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Monday, July 12, 2010

following aslan

One of my favorite passages from Prince Caspian, by C.S. Lewis.  Aslan (if you don't know) is the Christ-figure in the story.  I read this account on a blog today (used in another context altogether) and it struck me so powerfully in the context of having returned from the Presbyterian Church's General Assembly.  Out of character (I usually over-explain analogies), I'll just let the story speak for itself.

“Look! Look! Look!” cried Lucy.

“Where? What?” everyone asked.

“The Lion,” said Lucy. “Aslan himself. Didn’t you see?” Her face had changed completely and her eyes shone.

“Do you really mean—?” began Peter.

“Where did you think you saw him?” asked Susan.

“Don’t talk like a grown-up,” said Lucy, stamping her foot. “I didn’t think I saw him. I saw him.”

“Where, Lu?” asked Peter.

“Right up there between those mountain ashes. No, this side of the gorge. And up, not down. Just the opposite of the way you want to go. And he wanted us to go where he was—up there.”

“How do you know that was what he wanted?” asked Edmund.

“He—I—I just know,” said Lucy, “by his face.”

...

Lucy woke out of the deepest sleep you can imagine, with the feeling that the voice she liked best in the world had been calling her name.

...

“Lucy,” he said, “we must not be here for long. You have work in hand, and much time has been lost today.”

“Yes, wasn’t it a shame?” said Lucy. “I saw you all right. They wouldn’t believe me. They’re all so—”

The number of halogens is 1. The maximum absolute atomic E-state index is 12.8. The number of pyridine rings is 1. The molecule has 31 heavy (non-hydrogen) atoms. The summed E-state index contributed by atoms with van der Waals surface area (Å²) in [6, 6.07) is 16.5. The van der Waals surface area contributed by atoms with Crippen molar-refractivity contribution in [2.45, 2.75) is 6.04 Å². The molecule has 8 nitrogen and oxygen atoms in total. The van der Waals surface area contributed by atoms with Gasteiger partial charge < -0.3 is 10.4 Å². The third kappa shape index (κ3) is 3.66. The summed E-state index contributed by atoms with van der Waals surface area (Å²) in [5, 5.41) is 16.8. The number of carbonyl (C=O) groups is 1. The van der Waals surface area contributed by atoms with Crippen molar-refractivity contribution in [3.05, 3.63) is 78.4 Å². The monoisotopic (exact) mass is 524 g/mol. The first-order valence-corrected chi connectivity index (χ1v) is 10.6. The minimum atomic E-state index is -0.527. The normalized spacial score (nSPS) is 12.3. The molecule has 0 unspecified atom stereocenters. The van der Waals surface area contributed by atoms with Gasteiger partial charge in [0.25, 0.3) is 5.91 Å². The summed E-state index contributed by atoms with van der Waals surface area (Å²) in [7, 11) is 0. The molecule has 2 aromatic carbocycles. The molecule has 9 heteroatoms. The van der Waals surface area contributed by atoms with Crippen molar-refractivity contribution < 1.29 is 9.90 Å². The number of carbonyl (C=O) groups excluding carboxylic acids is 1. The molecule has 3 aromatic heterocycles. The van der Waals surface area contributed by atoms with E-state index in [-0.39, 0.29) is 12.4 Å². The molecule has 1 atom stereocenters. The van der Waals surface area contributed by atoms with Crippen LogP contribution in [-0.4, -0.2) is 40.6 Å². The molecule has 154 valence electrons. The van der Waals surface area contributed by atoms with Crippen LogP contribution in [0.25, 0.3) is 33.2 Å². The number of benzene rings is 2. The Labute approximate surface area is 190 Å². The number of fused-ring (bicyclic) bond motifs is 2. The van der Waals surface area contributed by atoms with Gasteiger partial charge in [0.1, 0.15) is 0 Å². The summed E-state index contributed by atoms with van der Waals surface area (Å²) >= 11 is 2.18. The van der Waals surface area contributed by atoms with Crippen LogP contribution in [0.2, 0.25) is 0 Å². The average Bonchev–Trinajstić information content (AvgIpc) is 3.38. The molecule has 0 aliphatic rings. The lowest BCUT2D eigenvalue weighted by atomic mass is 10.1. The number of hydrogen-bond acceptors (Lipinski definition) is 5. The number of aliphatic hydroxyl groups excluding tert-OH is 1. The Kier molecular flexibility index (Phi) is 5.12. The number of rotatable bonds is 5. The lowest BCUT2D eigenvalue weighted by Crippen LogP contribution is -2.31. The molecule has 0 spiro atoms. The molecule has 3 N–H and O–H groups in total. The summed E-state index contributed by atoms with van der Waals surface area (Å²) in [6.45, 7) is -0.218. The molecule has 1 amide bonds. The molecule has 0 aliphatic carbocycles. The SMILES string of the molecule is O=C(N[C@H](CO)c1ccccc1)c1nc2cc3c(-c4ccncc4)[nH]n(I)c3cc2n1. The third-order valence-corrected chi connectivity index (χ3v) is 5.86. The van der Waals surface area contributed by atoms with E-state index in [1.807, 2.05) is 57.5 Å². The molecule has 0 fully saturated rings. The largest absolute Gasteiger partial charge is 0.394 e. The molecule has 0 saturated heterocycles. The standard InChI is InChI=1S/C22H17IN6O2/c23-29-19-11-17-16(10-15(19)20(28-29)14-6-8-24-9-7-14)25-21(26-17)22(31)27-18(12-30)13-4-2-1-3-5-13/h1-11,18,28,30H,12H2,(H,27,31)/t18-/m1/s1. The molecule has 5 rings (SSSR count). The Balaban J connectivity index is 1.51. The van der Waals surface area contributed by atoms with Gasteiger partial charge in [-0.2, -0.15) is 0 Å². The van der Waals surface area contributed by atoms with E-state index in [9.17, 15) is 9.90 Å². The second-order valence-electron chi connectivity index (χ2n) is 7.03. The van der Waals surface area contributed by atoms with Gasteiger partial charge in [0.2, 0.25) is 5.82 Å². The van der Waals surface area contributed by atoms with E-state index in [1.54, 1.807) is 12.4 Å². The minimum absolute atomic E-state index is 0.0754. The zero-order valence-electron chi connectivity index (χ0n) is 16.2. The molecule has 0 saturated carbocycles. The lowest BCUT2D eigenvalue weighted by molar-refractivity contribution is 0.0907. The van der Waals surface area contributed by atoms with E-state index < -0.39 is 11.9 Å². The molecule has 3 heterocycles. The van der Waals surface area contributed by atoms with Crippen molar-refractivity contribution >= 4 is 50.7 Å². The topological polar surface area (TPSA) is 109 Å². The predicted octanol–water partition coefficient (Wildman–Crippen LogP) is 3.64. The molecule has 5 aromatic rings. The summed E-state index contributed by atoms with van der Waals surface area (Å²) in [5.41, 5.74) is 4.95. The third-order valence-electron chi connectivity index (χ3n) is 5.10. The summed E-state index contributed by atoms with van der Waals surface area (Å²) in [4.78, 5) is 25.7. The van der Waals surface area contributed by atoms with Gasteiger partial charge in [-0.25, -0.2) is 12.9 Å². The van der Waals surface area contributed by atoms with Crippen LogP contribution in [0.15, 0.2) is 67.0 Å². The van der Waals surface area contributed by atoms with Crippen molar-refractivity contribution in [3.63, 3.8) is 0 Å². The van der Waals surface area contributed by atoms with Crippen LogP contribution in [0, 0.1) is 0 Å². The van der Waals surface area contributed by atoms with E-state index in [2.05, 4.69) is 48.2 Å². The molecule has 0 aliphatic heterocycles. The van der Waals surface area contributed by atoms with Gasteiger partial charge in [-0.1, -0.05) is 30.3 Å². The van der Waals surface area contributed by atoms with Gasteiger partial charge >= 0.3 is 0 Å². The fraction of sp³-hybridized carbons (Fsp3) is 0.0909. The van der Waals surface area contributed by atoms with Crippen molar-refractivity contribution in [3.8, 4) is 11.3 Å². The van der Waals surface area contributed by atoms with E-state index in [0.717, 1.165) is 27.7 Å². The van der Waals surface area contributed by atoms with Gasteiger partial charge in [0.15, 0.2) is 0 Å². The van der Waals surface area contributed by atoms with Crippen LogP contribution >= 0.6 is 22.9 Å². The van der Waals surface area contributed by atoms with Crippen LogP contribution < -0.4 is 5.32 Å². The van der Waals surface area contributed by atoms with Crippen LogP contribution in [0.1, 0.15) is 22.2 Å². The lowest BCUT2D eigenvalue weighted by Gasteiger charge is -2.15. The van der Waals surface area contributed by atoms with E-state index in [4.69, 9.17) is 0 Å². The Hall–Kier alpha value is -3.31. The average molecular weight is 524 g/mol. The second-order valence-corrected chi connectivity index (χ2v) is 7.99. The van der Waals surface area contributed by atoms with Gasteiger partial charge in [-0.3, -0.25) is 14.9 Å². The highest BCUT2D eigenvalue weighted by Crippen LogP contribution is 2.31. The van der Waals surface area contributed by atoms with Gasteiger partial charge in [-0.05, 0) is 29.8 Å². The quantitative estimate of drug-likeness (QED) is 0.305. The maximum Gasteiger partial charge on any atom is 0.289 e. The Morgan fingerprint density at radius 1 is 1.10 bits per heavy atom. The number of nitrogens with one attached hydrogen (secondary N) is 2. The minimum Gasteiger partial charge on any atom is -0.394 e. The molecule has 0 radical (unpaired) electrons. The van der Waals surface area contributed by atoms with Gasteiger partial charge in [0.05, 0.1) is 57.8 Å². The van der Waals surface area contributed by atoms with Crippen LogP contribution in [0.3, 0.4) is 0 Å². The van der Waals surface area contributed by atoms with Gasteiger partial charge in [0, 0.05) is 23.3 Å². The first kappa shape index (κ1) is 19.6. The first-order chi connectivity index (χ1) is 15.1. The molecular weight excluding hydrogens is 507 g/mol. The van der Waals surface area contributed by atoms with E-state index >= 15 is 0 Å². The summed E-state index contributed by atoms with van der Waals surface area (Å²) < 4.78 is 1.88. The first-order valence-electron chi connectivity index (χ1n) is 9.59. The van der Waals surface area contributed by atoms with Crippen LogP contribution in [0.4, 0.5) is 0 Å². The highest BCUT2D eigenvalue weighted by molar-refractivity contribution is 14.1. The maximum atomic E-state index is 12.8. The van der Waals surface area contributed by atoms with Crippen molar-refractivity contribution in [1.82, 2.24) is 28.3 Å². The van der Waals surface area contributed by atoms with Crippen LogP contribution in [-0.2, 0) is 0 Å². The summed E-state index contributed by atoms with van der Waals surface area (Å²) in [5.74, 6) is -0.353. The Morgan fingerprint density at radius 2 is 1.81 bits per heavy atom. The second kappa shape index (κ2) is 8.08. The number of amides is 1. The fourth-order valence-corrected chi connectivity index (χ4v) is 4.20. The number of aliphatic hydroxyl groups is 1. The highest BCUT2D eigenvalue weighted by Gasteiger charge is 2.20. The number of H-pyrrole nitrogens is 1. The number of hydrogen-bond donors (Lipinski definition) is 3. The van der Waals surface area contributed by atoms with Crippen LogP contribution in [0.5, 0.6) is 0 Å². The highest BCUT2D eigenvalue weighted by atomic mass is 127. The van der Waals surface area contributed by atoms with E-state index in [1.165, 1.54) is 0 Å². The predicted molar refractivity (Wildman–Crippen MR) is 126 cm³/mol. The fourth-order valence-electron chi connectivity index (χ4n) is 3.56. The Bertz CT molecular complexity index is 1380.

From somewhere deep inside Aslan’s body there came the faintest suggestion of a growl.

“I’m sorry,” said Lucy, who understood some of his moods. “I didn’t mean to start slanging the others. But it wasn’t my fault anyway, was it?”

The Lion looked straight into her eyes.

“Oh, Aslan,” said Lucy. “You don’t mean it was? How could I—I couldn’t have left the others and come up to you alone, how could I? Don’t look at me like that … oh will, I suppose I could. Yes, and it wouldn’t have been alone I know, not if I was with you. But what would have been the good?”

Aslan said nothing.

“You mean,” said Lucy rather faintly, “that it would have turned out all right—somehow? But how? Please, Aslan! Am I not to know?”

“To know what would have happened, child?” said Aslan. “No. Nobody is ever told that.”

“Oh dear,” said Lucy.

“But anyone can find out what will happen.” said Aslan. “If you go back to the others now, and wake them up, and tell them you have seen me again; and that you must get up at once and follow me—what will happen? There is only one way of finding out.”

Hmm... just notice Aslan's invitation... can't be too coincidental that I've just started a series called "Follow Me" - looking at the invitations of Jesus.  Wake up, church; wake up!

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